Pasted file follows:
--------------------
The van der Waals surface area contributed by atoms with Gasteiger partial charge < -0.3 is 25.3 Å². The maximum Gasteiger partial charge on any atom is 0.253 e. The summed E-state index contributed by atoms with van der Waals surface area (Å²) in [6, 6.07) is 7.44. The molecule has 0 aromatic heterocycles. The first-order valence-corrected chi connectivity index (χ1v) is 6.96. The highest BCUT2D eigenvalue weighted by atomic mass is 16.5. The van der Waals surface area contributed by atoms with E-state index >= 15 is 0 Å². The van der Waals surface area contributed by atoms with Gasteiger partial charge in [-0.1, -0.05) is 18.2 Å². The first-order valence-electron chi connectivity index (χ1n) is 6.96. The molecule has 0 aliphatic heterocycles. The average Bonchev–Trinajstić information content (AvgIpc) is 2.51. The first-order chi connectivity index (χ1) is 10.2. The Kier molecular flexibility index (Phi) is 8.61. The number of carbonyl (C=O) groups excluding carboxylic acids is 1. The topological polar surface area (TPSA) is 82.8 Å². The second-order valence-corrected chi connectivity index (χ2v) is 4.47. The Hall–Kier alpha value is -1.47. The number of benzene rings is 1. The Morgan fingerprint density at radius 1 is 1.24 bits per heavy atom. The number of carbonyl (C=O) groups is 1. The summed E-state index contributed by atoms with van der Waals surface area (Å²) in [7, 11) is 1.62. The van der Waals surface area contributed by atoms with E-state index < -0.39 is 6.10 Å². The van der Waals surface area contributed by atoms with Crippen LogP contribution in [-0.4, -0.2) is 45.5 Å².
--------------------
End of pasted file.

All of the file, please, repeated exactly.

The van der Waals surface area contributed by atoms with Gasteiger partial charge < -0.3 is 25.3 Å². The maximum Gasteiger partial charge on any atom is 0.253 e. The summed E-state index contributed by atoms with van der Waals surface area (Å²) in [6, 6.07) is 7.44. The molecule has 0 aromatic heterocycles. The first-order valence-corrected chi connectivity index (χ1v) is 6.96. The highest BCUT2D eigenvalue weighted by atomic mass is 16.5. The van der Waals surface area contributed by atoms with E-state index >= 15 is 0 Å². The van der Waals surface area contributed by atoms with Gasteiger partial charge in [-0.1, -0.05) is 18.2 Å². The first-order valence-electron chi connectivity index (χ1n) is 6.96. The molecule has 0 aliphatic heterocycles. The average Bonchev–Trinajstić information content (AvgIpc) is 2.51. The first-order chi connectivity index (χ1) is 10.2. The Kier molecular flexibility index (Phi) is 8.61. The number of carbonyl (C=O) groups excluding carboxylic acids is 1. The topological polar surface area (TPSA) is 82.8 Å². The second-order valence-corrected chi connectivity index (χ2v) is 4.47. The Hall–Kier alpha value is -1.47. The number of benzene rings is 1. The Morgan fingerprint density at radius 1 is 1.24 bits per heavy atom. The number of carbonyl (C=O) groups is 1. The summed E-state index contributed by atoms with van der Waals surface area (Å²) in [7, 11) is 1.62. The van der Waals surface area contributed by atoms with E-state index < -0.39 is 6.10 Å². The van der Waals surface area contributed by atoms with Crippen LogP contribution in [-0.4, -0.2) is 45.5 Å².